When I made the decision to become a theatre student, key people in my life had serious concerns. First, there was no way I could make any money at it. Why study something that doesn’t lead to a career? Second, theatre was vaguely threatening to their concept of my faith. “Actors” are pretenders—professional liars. “The theatre” has a reputation for immorality. Where does a Christian fit in such a picture? While I may never be able to address these concerns to everyone’s satisfaction, what I present here is a brief description of what theatre means to me, and how I understand its role in the life of faith.
Theatrical expression has varied widely throughout history and among cultures. While some of these expressions should rightly receive critical evaluation and even censure (as in the case of ancient Roman theatre in which slaves were killed as part of performance battles), much of theatre can be called good, even godly. Theatre, like other forms of art, can reflect the glory of the ultimate Creator, whose image we bear. It can expose truth in ways that news reports and Wikipedia cannot. Theatre has the potential to open its audience to new ideas and perspectives, inspiring creativity, empathy, and compassion. South African playwright Athol Fugard says it this way:
“In the course of a night watching a play in a theatre you can have a new thought, a new sensitivity to something. And if you change people, you’ll end up changing a society.”
My personal experience of theatre has been transformational. Taking on the perspective of another person is a profound lesson in humility and compassion. I still carry the righteous fury of Ann Dunn, a Catholic nun who witnessed horrific human rights violations in The Fifth Sun. I carry the precocious, inquisitive courage of Scout Finch, whose experience with racism left her wise beyond her years in To Kill a Mockingbird. I carry the stubborn resilience of Lydie Brubacher, who suffered heartbreak for the sake of her Amish community in Quiet in the Land. These characters and the stories that I inhabited through them have left an indelible mark on Mari Raynard, the character I am still becoming.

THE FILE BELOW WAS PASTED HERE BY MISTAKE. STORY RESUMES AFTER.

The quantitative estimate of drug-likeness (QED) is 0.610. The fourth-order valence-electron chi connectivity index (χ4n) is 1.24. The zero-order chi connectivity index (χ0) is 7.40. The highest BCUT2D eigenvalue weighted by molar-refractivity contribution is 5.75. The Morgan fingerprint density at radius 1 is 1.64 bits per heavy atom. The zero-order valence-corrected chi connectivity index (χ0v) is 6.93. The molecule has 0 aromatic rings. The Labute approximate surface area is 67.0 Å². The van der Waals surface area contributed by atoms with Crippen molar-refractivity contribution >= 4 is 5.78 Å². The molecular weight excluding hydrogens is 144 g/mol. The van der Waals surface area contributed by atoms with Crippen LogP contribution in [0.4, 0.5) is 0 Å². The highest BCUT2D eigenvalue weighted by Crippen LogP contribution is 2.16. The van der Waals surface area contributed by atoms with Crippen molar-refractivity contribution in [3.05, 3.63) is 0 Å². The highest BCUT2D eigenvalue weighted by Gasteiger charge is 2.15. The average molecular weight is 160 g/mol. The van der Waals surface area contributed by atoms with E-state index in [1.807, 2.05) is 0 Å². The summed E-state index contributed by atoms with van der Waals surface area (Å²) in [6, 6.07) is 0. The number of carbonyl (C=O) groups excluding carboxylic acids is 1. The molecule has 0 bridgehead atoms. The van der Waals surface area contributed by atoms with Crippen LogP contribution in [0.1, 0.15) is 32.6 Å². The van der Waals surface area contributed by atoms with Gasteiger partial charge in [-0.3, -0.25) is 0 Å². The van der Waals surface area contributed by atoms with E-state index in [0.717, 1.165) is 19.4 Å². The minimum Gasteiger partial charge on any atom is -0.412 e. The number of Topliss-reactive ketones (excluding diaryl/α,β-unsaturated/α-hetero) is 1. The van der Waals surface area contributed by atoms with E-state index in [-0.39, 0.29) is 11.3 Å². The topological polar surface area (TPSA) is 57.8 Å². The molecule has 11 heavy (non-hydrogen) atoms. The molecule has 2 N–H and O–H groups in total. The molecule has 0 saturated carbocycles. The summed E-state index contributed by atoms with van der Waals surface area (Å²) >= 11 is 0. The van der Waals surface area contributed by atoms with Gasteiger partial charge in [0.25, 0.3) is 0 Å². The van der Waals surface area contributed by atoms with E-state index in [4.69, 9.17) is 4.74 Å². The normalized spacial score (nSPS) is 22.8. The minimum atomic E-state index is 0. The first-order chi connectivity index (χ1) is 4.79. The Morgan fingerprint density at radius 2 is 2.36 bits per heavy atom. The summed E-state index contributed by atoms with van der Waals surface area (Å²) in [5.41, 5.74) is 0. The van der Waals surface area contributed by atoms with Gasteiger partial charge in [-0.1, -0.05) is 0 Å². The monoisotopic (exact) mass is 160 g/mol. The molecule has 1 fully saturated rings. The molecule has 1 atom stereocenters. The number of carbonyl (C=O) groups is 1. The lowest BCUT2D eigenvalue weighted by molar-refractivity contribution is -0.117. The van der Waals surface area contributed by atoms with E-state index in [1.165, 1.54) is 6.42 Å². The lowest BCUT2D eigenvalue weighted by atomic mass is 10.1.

Not only does theatre reflect and expose truth, sometimes it creates truth. At the church I attend, we weekly “perform” the Eucharist, a portion of the service in which we speak a scripted dialogue and physically play out a version of the Last Supper. Itself an adaptation of the Passover celebration, Jesus’ feast of remembrance invokes millennia of story, embodying history, mythology, religion and community all in one scene. As I stand around the table with my fellow believers, I simultaneously take on the roles of Hebrew slave about to be released, baffled disciple trying to understand, and my own small self mysteriously becoming part of the body of Christ. Together we pretend that we are this Body, and—somehow—it becomes true.
Reflecting on the relationship between faith and art, writer Madeleine L’Engle says,
“God is constantly creating, in us, through us, with us, and to co-create with God is our human calling.”
As we play together on stage, at church, and in life, may we allow ourselves the freedom to truthfully pretend, as children do, and in pretending to discover, to grow, and to become who God is creating us to be.